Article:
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Energy Efficient Operations Manual

The B3 / SB 2030 Energy Efficient Operations Manual (B3 EEOM) is founded on the notion that a building is operating efficiently only if each significant energy consuming device or system uses only as much energy as needed to perform its intended function. For instance, lights and air handlers only run when the building is occupied, and the services of those systems are therefore needed.

It is well-documented that most energy-consuming devices can use more energy than is necessary to perform their intended function, and that this energy waste can (and often does) go undetected. There are two approaches to managing energy consuming devices for energy efficiency:

  • One approach to preventing this waste is to perform sufficient preventative maintenance to ensure that no operating inefficiencies occur. In most cases, this approach is not practical, because it is too complex and takes too much time and skill.
  • The other approach is the basis of the B3 Energy-Efficient Operation Manual. This approach is to accept that the avoidance of excess energy waste through preventative maintenance is not practical. The focus is instead upon devising and scheduling the performance of inexpensive diagnostic tasks that will ensure that any significant energy-wasting malfunction will be detected soon after it occurs.

Choosing which energy consuming devices to check

To make the process of ensuring energy-efficient operation practical and cost-effective for a specific building, the diagnostic tasks should be selected based upon the energy-consuming devices in that building that are most vulnerable to significant energy-wasting malfunctions.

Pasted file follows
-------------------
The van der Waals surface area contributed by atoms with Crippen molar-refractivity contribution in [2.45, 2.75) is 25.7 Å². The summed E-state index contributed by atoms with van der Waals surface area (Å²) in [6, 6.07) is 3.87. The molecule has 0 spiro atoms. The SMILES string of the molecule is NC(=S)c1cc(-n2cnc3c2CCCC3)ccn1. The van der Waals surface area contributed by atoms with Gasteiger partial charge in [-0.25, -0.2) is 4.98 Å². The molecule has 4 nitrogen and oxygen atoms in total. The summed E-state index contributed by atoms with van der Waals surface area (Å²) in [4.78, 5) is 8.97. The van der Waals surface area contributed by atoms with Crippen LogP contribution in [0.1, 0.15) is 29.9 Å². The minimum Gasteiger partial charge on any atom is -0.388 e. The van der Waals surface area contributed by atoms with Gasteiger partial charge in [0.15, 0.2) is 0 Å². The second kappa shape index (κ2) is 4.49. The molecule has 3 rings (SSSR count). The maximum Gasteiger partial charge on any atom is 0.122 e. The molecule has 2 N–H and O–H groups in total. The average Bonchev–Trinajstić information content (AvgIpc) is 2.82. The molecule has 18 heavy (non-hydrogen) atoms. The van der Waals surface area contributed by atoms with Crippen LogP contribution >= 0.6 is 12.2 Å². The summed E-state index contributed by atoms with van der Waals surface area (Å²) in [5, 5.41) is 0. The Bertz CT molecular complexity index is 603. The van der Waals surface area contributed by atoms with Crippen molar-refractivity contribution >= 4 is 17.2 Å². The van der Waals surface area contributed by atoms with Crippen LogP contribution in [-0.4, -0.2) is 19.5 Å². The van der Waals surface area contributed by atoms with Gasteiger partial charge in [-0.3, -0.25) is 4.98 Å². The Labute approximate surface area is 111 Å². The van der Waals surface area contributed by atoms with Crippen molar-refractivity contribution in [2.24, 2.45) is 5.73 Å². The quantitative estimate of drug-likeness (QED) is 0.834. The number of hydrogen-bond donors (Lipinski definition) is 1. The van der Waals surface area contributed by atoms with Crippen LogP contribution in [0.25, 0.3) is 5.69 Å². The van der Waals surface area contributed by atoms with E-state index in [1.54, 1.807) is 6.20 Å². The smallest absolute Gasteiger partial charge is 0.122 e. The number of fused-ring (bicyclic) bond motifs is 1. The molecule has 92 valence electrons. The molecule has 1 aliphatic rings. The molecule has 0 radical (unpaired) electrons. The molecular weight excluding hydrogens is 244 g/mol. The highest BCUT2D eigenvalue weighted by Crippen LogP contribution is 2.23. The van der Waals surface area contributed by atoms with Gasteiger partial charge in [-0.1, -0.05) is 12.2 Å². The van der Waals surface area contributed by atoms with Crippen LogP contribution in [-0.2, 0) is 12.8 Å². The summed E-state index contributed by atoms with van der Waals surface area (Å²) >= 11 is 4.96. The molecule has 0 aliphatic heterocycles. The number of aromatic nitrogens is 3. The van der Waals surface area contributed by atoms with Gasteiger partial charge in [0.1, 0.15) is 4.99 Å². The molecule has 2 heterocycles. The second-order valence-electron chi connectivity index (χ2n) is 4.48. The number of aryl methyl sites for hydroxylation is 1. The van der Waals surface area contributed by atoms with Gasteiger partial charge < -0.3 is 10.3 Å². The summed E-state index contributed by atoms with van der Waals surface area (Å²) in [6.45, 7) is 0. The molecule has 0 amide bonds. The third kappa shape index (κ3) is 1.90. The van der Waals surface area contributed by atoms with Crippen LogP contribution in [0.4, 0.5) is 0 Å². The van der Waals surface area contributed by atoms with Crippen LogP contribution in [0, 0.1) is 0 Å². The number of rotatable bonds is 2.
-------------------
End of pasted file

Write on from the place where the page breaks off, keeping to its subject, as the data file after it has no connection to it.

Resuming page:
The ideal method for selecting tasks is to begin with a detailed energy allocation that lists the energy-consuming devices or systems in rank order of their annual energy consumption. Diagnostic tasks are then devised for the operating features of the largest consumers that are vulnerable to energy-wasting malfunctions.

This process of devising a building-specific list of diagnostic tasks requires considerable skills and resources. Recognizing that many projects will not have the resources available, the B3 EEOM has devised generic diagnostic tasks for the energy-wasting malfunctions most commonly found by people doing commissioning projects in existing buildings. They are designed to ensure the energy-efficient operation of timer controls on air handlers and mixed air controls (see Fig. 2). A third task is to ensure the energy-efficient operation of timer-controlled lighting. Additional modules are under development, and will be deployed on the web application as they become available.

Figure 2 – Annual Excess Energy Cost Due to Inefficient Operation (Data courtesy Center for Energy and Environment)

The Energy Efficient Operations Manual in Practice

The manual has been deployed as a sophisticated web-based application. This application enables four key functions:

  • Development of a set of tasks that are customized for a particular building
  • Assignment of those tasks to particular individuals within the building staff, and automated notifications to those individuals when tasks are due
  • Scheduling of the tasks, intended to occur at intervals that are appropriate for a particular building and device
  • Provision of an overall view of task status, to enable the process to be managed by a facilities manager or other appropriate staff.

The website includes the ability to attach supporting information like zone maps, photographs, control system screenshots, and additional detailed instructions to particular tasks. The intention is to make the process of performing the tasks and discovering energy waste as simple and quick as possible.

The website is password protected. To enroll a building and get started, contact Garrett Mosiman:

To access the Operations Manual web site, go to

Examples of Energy Waste that the Energy Efficient Operations Manual is Designed to Detect